Distractions in Everyday Driving
AAA Foundation for Traffic Safety Press Conference
Washington, D.C. August 6, 2003
Jane Stutts, Ph.D.
The National Highway Traffic Safety Administration estimates that 25% or more of the crashes occurring on our highways are caused by distracted or inattentive drivers.
In the late summer of 1999, the AAA FTS funded a study to learn more about the role of driver distraction in traffic crashes. The study was conducted in two phases.
In Phase I of the study we analyzed 5 years of national crash data to identify the major sources of distraction contributing to crashes, and the specific circumstances of these crashes – what type of roadway they occurred on, whether they occurred more or less often at nighttime, what age drivers were most involved. We also examined the narrative descriptions of the crashes provided by the police officers who investigated them, for further insight to the problem.
In Phase II of the study, the results of which are being released today, the goal was to measure the frequency of occurrence of these various distractions in people’s everyday driving. We also sought to measure the consequences of the distractions on driving performance.
One of the biggest challenges to the project was developing the equipment and methodology for capturing this information. The system we developed consisted of a small camera unit about the size of a VHS tape that contained three miniature video cameras along with a microphone. The unit was attached to the inside front windshield of our volunteer subject’s car, just below the rear view mirror. Cables connected the camera unit to a larger box that we placed in the trunk of the car. Here we had a VCR recorder and a custom battery pack that was able to power the cameras for up to 10 hours. A separate trigger cable was connected to an accessory fuse, and turned the unit on when the vehicle was started.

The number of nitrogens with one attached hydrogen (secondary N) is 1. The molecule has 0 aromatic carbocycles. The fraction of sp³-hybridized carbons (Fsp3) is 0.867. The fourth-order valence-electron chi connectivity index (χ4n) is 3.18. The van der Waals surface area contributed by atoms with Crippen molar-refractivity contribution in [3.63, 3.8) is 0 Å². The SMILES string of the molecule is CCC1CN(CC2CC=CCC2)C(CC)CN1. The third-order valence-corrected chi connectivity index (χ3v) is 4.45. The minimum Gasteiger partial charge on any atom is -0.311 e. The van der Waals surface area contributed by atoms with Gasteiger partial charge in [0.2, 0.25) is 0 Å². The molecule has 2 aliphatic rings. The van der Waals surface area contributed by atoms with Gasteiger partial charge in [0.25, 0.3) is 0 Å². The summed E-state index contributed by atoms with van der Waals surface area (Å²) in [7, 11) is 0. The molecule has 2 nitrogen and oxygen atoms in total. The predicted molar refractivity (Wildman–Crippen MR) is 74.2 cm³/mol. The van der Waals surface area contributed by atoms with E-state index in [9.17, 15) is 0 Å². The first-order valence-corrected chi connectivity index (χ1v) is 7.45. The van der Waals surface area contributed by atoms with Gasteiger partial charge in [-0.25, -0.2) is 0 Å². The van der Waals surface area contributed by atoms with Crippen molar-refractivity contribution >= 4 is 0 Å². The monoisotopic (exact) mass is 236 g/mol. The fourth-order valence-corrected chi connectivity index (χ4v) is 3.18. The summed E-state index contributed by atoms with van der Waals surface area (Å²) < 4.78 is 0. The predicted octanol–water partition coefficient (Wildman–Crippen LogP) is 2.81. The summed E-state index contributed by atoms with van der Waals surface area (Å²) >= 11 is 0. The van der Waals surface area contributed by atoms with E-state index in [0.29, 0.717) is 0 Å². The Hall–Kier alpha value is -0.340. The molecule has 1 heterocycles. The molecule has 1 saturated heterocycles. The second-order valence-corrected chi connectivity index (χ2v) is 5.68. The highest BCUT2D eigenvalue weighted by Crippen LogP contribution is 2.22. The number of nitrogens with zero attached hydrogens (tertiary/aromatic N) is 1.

The equipment was installed in the vehicles of 70 volunteer subjects, half recruited from the Chapel Hill, NC area where I work, and half from the Philadelphia area where our collaborator on the project was located. There were equal numbers of males and females spanning the ages of 18-80. The equipment took about half an hour to install, and then remained in the subjects’ vehicle for one week while they went about their everyday driving. Subjects were not told that we were studying driver distraction, but only that we were studying how drivers respond to various traffic and roadway conditions.
The resulting videotapes containing three separate, side by side pictures – a closeup view of the driver’s face, a wider view of the interior of the vehicle, and also a view out the front of the vehicle, so that we could see what the driver was seeing at the time.
We then coded this data, very meticulously, for computer analysis. We coded each potential distraction – talking on cell phones, eating or drinking, reaching for something inside the vehicle, adjusting the radio, even talking with passengers. We also coded a number of variables to describe the driving context – whether the vehicle was stopped or moving, the type of roadway, the level of traffic on the roadway, and such. Finally, we identified three potential consequences that might affect driving safety – whether the driver had both hands, one hand, or no hands on the steering wheel; whether the driver’s eyes were directed inside or outside the vehicle; and whether the vehicle was wandering in the travel lane, crossing over a lane line, or having to brake suddenly.
A total of 207 hours of videotaped data were coded, or about 3 hours for each of our 70 subjects.
So what did we learn?